89 documents found in 273ms
# 1
Wziontek, Hartmut • Wolf, Peter • Nowak, Ilona • Richter, Bernd • Rülke, Axel • (et. al.)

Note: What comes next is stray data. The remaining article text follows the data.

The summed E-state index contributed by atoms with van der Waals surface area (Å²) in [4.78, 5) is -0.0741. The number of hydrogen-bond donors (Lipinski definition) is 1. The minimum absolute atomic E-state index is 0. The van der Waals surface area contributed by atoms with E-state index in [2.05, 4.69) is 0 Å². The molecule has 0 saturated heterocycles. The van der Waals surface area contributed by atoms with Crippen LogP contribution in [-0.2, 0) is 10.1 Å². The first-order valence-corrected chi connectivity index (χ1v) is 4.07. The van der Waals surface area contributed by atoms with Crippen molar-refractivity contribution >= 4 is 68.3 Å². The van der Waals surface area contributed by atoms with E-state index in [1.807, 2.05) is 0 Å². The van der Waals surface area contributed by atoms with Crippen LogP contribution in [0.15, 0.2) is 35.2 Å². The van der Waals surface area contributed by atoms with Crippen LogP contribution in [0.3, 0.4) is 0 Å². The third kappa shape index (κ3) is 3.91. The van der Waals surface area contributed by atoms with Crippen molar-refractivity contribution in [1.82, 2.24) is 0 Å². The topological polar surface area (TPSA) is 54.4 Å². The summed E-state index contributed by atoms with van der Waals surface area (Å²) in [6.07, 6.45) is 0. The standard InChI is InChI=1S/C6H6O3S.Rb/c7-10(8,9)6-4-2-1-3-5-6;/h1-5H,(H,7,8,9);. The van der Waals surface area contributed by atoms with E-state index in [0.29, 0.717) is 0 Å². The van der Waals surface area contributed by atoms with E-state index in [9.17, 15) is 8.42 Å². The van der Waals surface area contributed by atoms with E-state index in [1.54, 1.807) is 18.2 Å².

Abstract: The International Geodynamics and Earth Tide Service (IGETS) was established in 2015 by the International Association of Geodesy (IAG). IGETS continues the activities of the Global Geodynamics Project (GGP, 1997-2015) to provide support to geodetic and geophysical research activities using superconducting gravimeter (SG) data within the context of an international network. The Geodetic Observatory Wettzell (Germany) is operated jointly by the Federal Agency for Cartography and Geodesy (BKG) and the Technical University of Munich (TUM) and was established in 1972. Continuous temporal gravity and atmospheric pressure time series from the different SGs is made available to the IGETS data base hosted by ISDC (Information System and Data Center) at GFZ. The Geodetic Observatory Wettzel is located on a mountain ridge of the Bavarian Forest (longitude: 12.88 E, latitude: 49.10 N, height above MSL: 611 m). The crystalline basement of metamorphic rocks (Gneiss) in Wettzell is covered from bottom to top by weathering zones of fractured gneiss, saprolite, periglacial weathering layers and soil, with Cambisols making up the predominant soil type. The climate is temperate with mean annual precipitation of 995 mm and mean annual temperature of 7°C. Land cover in the surroundings of the observatory is dominated by a mosaic of grassland and forest, while grassland, gravel and sealed surfaces of roads and buildings alternateon the grounds of the observatory. Because of the remote, rural location the station is characterized by low environmental noise. Since 1989, an almost uninterrupted time series of gravity and barometric pressure variations was acquired with different SGs. In 1993, a series of repeated measurements with different absolute gravimeters (AG) was started. There are two gravity laboratories at station Wettzell: L1 and L2. L1 was built in 1988. It is an isolated solid building with 2 concrete pillars in separate rooms for SG and AG observations. Now each room is thermally stabilized by air-conditioning system. The new laboratory L2 is a well isolated solid building constructed in 2009. It provides 2 concrete pillars in separate rooms for SG observations and 4 concrete pillars for AG observations and comparisons in a third room. All rooms are thermally stabilized by air-conditioning systems. From November 1999 to October 2010 the dual sphere SG CD029 was operated in L1 and since June 2010 the dual sphere SG030 (after upgrade) is recording in L2. Since March 2011 the dual sphere SG029 (after upgrade) is recording data in L1 again. These data are available at the IGETS database. Earlier, TT60 (1989/09-1995/06) and SG103 (1996/04-1997/07) were installed at L1. Due to the excellent stability of the station and the facilities to inter-compare different AGs, the Geodetic Observatory Wettzell was developed as a regional comparison site which serves as a reference for the national German gravity reference system. At the area of the station, an extensive meteorological (precipitation, air temperature, humidity, wind speed and net radiation) and hydrological (ground water, soil moisture, including a weighing lysimeter) monitoring system is installed and operated in close cooperation with GFZ Potsdam. In addition, data from the superconducting gravimeter iGrav006 operated by GFZ Potsdam from March 2015 until March 2017 are available (Güntner et al., 2017: http://doi.org/10.5880/igets.we.gfz.l1.001).